Novel Anticoagulation Options:Target-Specific Oral Agents an - Episode 14

Current Strategies to Manage Bleeding Events


The MD Magazine Peer Exchange “Novel Anticoagulation Options: Target-Specific Oral Agents and Their Antidotes” features leading physician specialists discussing key topics in anticoagulation therapy, including the clinical characteristics of current and emerging agents and criteria for use in specific patient populations.

This Peer Exchange is moderated by Peter Salgo, MD, professor of medicine and anesthesiology at Columbia University and an associate director of surgical intensive care at the New York-Presbyterian Hospital in New York City.

The panelists are:

  • Scott Kaatz, DO, MSc, Chief Quality Officer at Hurley Medical Center in Flint, Michigan, and clinical associate professor at Michigan State University
  • Seth Bilazarian, MD, clinical and interventional cardiologist at Pentucket Medical and instructor of medicine at Harvard Medical School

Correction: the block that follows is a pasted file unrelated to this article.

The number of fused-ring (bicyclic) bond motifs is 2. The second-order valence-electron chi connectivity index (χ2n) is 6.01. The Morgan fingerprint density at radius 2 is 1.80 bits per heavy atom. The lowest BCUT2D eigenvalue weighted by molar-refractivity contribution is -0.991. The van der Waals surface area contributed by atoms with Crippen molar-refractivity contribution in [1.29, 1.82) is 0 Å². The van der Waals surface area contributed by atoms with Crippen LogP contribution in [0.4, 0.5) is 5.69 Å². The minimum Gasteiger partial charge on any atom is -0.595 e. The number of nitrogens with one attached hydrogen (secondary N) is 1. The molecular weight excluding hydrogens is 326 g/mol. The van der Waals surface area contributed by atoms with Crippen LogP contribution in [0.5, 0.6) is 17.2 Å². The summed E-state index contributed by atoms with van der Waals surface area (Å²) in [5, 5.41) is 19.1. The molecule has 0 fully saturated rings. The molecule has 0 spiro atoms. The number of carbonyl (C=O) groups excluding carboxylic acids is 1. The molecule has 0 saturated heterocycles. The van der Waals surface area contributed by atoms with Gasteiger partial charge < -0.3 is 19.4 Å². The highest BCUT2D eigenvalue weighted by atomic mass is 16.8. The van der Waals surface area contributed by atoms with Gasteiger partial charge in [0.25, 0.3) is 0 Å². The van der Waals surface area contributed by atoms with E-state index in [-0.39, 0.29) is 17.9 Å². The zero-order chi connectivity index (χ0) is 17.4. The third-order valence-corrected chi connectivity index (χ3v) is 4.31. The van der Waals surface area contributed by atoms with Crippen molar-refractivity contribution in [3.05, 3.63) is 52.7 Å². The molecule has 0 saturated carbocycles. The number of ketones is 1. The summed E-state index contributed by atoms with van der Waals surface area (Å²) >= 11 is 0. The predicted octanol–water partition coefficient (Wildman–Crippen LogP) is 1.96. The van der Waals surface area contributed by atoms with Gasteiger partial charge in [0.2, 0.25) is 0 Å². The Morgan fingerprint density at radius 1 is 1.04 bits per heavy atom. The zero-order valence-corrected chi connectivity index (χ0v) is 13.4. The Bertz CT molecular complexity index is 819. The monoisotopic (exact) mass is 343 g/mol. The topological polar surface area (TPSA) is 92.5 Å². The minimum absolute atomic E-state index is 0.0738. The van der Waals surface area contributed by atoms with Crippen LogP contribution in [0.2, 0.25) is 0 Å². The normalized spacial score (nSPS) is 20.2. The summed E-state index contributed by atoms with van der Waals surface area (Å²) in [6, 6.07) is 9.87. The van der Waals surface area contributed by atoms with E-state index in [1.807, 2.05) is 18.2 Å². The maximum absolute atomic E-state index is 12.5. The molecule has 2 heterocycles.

• Gerald Naccarelli, MD, Bernard Trabin Chair in Cardiology, professor of medicine and chief of the Division of Cardiology at Penn State University School of Medicine, and associate clinical director at Penn State Heart and Vascular Institute in Hershey, Pennsylvania
  • Christian T. Ruff, MD, associate physician in the cardiovascular medicine division at Brigham and Women’s Hospital, and assistant professor of medicine at Harvard Medical School in Boston

There are antidotes in the works for the novel oral anticoagulants, but, in the meantime, physicians need options that are already approved and available for use. Activated charcoal was mentioned previously. In addition, dialysis can work, but only for dabigatran, although Kaatz raised the point that inserting another hose in a vessel of an anticoagulated patient is less than ideal. Prothrombin complex concentrates can reverse the anticoagulation effect, and they are available in every hospital. “Once you’ve stopped the drug, you do hemostasis, blood transfusions. If you need to reverse it, PCCs would be number one,” said Ruff.

According to unpublished registry data, Naccarelli revealed that no one is actually using PCCs, even in cases where they are known to work well. Instead, people hold pressure and stop the drug, possibly using fresh frozen plasma.